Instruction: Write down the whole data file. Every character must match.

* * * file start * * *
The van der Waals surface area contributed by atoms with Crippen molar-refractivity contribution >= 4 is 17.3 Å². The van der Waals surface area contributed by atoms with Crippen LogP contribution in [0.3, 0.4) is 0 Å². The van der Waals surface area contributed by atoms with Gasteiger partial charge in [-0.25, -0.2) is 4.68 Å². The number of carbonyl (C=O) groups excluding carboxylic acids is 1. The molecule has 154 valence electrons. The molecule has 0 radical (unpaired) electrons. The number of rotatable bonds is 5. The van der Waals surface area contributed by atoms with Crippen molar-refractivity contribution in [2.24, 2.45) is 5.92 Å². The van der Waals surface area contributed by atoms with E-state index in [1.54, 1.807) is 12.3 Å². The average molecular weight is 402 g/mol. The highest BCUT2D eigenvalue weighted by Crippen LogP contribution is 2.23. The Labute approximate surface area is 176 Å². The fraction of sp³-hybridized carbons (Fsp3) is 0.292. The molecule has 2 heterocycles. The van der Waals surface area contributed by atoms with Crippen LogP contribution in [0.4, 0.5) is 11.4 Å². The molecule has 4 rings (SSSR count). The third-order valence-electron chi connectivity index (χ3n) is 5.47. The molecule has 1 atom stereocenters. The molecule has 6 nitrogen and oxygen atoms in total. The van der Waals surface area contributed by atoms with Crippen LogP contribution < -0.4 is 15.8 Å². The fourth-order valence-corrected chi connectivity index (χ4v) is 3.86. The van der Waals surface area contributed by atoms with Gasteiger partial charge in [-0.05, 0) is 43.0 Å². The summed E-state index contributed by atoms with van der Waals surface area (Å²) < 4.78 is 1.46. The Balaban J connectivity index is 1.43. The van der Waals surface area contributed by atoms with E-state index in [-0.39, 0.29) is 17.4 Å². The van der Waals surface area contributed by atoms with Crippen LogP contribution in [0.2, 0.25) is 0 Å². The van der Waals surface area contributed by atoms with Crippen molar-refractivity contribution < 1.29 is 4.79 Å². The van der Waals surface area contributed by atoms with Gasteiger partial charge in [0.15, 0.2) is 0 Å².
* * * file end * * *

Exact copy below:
The van der Waals surface area contributed by atoms with Crippen molar-refractivity contribution >= 4 is 17.3 Å². The van der Waals surface area contributed by atoms with Crippen LogP contribution in [0.3, 0.4) is 0 Å². The van der Waals surface area contributed by atoms with Gasteiger partial charge in [-0.25, -0.2) is 4.68 Å². The number of carbonyl (C=O) groups excluding carboxylic acids is 1. The molecule has 154 valence electrons. The molecule has 0 radical (unpaired) electrons. The number of rotatable bonds is 5. The van der Waals surface area contributed by atoms with Crippen molar-refractivity contribution in [2.24, 2.45) is 5.92 Å². The van der Waals surface area contributed by atoms with E-state index in [1.54, 1.807) is 12.3 Å². The average molecular weight is 402 g/mol. The highest BCUT2D eigenvalue weighted by Crippen LogP contribution is 2.23. The Labute approximate surface area is 176 Å². The fraction of sp³-hybridized carbons (Fsp3) is 0.292. The molecule has 2 heterocycles. The van der Waals surface area contributed by atoms with Crippen LogP contribution in [0.4, 0.5) is 11.4 Å². The molecule has 4 rings (SSSR count). The third-order valence-electron chi connectivity index (χ3n) is 5.47. The molecule has 1 atom stereocenters. The molecule has 6 nitrogen and oxygen atoms in total. The van der Waals surface area contributed by atoms with Crippen LogP contribution < -0.4 is 15.8 Å². The fourth-order valence-corrected chi connectivity index (χ4v) is 3.86. The van der Waals surface area contributed by atoms with Gasteiger partial charge in [-0.05, 0) is 43.0 Å². The summed E-state index contributed by atoms with van der Waals surface area (Å²) < 4.78 is 1.46. The Balaban J connectivity index is 1.43. The van der Waals surface area contributed by atoms with E-state index in [-0.39, 0.29) is 17.4 Å². The van der Waals surface area contributed by atoms with Crippen LogP contribution in [0.2, 0.25) is 0 Å². The van der Waals surface area contributed by atoms with Crippen molar-refractivity contribution < 1.29 is 4.79 Å². The van der Waals surface area contributed by atoms with Gasteiger partial charge in [0.15, 0.2) is 0 Å².